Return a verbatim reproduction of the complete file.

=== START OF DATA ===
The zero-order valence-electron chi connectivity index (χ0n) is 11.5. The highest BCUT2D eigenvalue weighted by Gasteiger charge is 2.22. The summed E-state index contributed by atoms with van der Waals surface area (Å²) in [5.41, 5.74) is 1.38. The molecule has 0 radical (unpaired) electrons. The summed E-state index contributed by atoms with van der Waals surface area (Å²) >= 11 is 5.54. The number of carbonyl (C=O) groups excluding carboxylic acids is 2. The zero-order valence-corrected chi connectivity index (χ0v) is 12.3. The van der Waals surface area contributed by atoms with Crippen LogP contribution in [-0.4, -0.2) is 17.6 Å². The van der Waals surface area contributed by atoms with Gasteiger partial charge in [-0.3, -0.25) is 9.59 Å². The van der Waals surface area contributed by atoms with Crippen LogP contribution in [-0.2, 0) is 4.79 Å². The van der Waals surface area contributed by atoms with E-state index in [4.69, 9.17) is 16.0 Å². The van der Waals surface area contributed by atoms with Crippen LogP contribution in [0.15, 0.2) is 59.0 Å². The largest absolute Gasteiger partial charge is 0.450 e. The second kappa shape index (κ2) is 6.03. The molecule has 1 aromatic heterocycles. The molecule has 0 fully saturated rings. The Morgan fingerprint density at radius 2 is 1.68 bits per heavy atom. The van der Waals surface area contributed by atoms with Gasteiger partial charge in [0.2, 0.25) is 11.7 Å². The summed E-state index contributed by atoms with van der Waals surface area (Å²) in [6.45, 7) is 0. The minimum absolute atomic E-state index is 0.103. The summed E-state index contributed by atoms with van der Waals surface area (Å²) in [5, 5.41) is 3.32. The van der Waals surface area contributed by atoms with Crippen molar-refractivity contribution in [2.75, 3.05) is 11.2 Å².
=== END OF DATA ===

The zero-order valence-electron chi connectivity index (χ0n) is 11.5. The highest BCUT2D eigenvalue weighted by Gasteiger charge is 2.22. The summed E-state index contributed by atoms with van der Waals surface area (Å²) in [5.41, 5.74) is 1.38. The molecule has 0 radical (unpaired) electrons. The summed E-state index contributed by atoms with van der Waals surface area (Å²) >= 11 is 5.54. The number of carbonyl (C=O) groups excluding carboxylic acids is 2. The zero-order valence-corrected chi connectivity index (χ0v) is 12.3. The van der Waals surface area contributed by atoms with Crippen LogP contribution in [-0.4, -0.2) is 17.6 Å². The van der Waals surface area contributed by atoms with Gasteiger partial charge in [-0.3, -0.25) is 9.59 Å². The van der Waals surface area contributed by atoms with Crippen LogP contribution in [-0.2, 0) is 4.79 Å². The van der Waals surface area contributed by atoms with E-state index in [4.69, 9.17) is 16.0 Å². The van der Waals surface area contributed by atoms with Crippen LogP contribution in [0.15, 0.2) is 59.0 Å². The largest absolute Gasteiger partial charge is 0.450 e. The second kappa shape index (κ2) is 6.03. The molecule has 1 aromatic heterocycles. The molecule has 0 fully saturated rings. The Morgan fingerprint density at radius 2 is 1.68 bits per heavy atom. The van der Waals surface area contributed by atoms with Gasteiger partial charge in [0.2, 0.25) is 11.7 Å². The summed E-state index contributed by atoms with van der Waals surface area (Å²) in [6.45, 7) is 0. The minimum absolute atomic E-state index is 0.103. The summed E-state index contributed by atoms with van der Waals surface area (Å²) in [5, 5.41) is 3.32. The van der Waals surface area contributed by atoms with Crippen molar-refractivity contribution in [2.75, 3.05) is 11.2 Å².